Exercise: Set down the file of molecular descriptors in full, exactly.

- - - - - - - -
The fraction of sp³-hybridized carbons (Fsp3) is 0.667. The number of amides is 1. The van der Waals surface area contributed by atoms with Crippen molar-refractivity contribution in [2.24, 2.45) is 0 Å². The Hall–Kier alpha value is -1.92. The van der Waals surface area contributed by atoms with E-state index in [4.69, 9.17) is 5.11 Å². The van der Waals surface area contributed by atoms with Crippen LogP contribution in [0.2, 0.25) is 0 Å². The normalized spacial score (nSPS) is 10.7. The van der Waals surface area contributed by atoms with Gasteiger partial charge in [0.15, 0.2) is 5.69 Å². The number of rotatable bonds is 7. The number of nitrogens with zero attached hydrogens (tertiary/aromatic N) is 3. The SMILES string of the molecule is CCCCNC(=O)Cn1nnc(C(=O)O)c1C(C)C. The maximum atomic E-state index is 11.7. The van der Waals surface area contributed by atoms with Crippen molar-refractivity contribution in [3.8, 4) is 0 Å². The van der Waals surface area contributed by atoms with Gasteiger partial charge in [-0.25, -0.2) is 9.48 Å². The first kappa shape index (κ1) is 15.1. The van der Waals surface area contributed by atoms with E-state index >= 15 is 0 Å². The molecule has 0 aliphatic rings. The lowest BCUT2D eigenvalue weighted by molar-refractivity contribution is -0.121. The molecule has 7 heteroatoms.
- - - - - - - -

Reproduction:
The fraction of sp³-hybridized carbons (Fsp3) is 0.667. The number of amides is 1. The van der Waals surface area contributed by atoms with Crippen molar-refractivity contribution in [2.24, 2.45) is 0 Å². The Hall–Kier alpha value is -1.92. The van der Waals surface area contributed by atoms with E-state index in [4.69, 9.17) is 5.11 Å². The van der Waals surface area contributed by atoms with Crippen LogP contribution in [0.2, 0.25) is 0 Å². The normalized spacial score (nSPS) is 10.7. The van der Waals surface area contributed by atoms with Gasteiger partial charge in [0.15, 0.2) is 5.69 Å². The number of rotatable bonds is 7. The number of nitrogens with zero attached hydrogens (tertiary/aromatic N) is 3. The SMILES string of the molecule is CCCCNC(=O)Cn1nnc(C(=O)O)c1C(C)C. The maximum atomic E-state index is 11.7. The van der Waals surface area contributed by atoms with Crippen molar-refractivity contribution in [3.8, 4) is 0 Å². The van der Waals surface area contributed by atoms with Gasteiger partial charge in [-0.25, -0.2) is 9.48 Å². The first kappa shape index (κ1) is 15.1. The van der Waals surface area contributed by atoms with E-state index >= 15 is 0 Å². The molecule has 0 aliphatic rings. The lowest BCUT2D eigenvalue weighted by molar-refractivity contribution is -0.121. The molecule has 7 heteroatoms.